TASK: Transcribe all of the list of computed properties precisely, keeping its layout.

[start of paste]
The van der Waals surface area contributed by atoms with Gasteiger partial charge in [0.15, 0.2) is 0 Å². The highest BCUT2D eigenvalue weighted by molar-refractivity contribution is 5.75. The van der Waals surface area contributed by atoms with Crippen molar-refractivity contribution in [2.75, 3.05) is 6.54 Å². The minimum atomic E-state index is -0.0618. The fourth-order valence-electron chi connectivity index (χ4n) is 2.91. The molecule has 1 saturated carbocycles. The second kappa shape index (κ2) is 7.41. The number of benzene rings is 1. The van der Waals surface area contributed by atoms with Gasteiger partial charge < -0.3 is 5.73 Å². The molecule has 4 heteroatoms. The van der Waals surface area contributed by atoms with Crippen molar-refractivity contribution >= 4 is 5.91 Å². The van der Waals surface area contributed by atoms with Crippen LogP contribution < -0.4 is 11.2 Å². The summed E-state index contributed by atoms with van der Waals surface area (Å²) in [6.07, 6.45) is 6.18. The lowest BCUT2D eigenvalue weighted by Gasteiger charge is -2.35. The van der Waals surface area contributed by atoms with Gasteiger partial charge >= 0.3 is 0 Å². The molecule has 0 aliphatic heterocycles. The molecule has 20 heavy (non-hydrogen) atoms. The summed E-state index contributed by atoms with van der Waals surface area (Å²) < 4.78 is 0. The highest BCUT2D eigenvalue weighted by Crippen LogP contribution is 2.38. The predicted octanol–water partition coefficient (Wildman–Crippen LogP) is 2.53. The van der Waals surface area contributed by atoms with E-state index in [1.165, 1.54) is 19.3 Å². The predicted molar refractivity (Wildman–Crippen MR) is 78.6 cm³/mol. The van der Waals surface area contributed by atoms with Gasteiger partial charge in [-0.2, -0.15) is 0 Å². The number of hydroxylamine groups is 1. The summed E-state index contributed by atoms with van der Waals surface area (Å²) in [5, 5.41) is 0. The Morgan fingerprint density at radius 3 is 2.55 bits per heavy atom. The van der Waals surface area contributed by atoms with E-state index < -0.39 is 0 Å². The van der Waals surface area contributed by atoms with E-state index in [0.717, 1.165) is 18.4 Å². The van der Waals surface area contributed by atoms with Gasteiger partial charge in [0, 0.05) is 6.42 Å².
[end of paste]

The van der Waals surface area contributed by atoms with Gasteiger partial charge in [0.15, 0.2) is 0 Å². The highest BCUT2D eigenvalue weighted by molar-refractivity contribution is 5.75. The van der Waals surface area contributed by atoms with Crippen molar-refractivity contribution in [2.75, 3.05) is 6.54 Å². The minimum atomic E-state index is -0.0618. The fourth-order valence-electron chi connectivity index (χ4n) is 2.91. The molecule has 1 saturated carbocycles. The second kappa shape index (κ2) is 7.41. The number of benzene rings is 1. The van der Waals surface area contributed by atoms with Gasteiger partial charge < -0.3 is 5.73 Å². The molecule has 4 heteroatoms. The van der Waals surface area contributed by atoms with Crippen molar-refractivity contribution >= 4 is 5.91 Å². The van der Waals surface area contributed by atoms with Crippen LogP contribution < -0.4 is 11.2 Å². The summed E-state index contributed by atoms with van der Waals surface area (Å²) in [6.07, 6.45) is 6.18. The lowest BCUT2D eigenvalue weighted by Gasteiger charge is -2.35. The van der Waals surface area contributed by atoms with Gasteiger partial charge >= 0.3 is 0 Å². The molecule has 0 aliphatic heterocycles. The molecule has 20 heavy (non-hydrogen) atoms. The summed E-state index contributed by atoms with van der Waals surface area (Å²) < 4.78 is 0. The highest BCUT2D eigenvalue weighted by Crippen LogP contribution is 2.38. The predicted octanol–water partition coefficient (Wildman–Crippen LogP) is 2.53. The van der Waals surface area contributed by atoms with E-state index in [1.165, 1.54) is 19.3 Å². The predicted molar refractivity (Wildman–Crippen MR) is 78.6 cm³/mol. The van der Waals surface area contributed by atoms with Gasteiger partial charge in [-0.2, -0.15) is 0 Å². The number of hydroxylamine groups is 1. The summed E-state index contributed by atoms with van der Waals surface area (Å²) in [5, 5.41) is 0. The Morgan fingerprint density at radius 3 is 2.55 bits per heavy atom. The van der Waals surface area contributed by atoms with E-state index < -0.39 is 0 Å². The van der Waals surface area contributed by atoms with E-state index in [0.717, 1.165) is 18.4 Å². The van der Waals surface area contributed by atoms with Gasteiger partial charge in [0, 0.05) is 6.42 Å².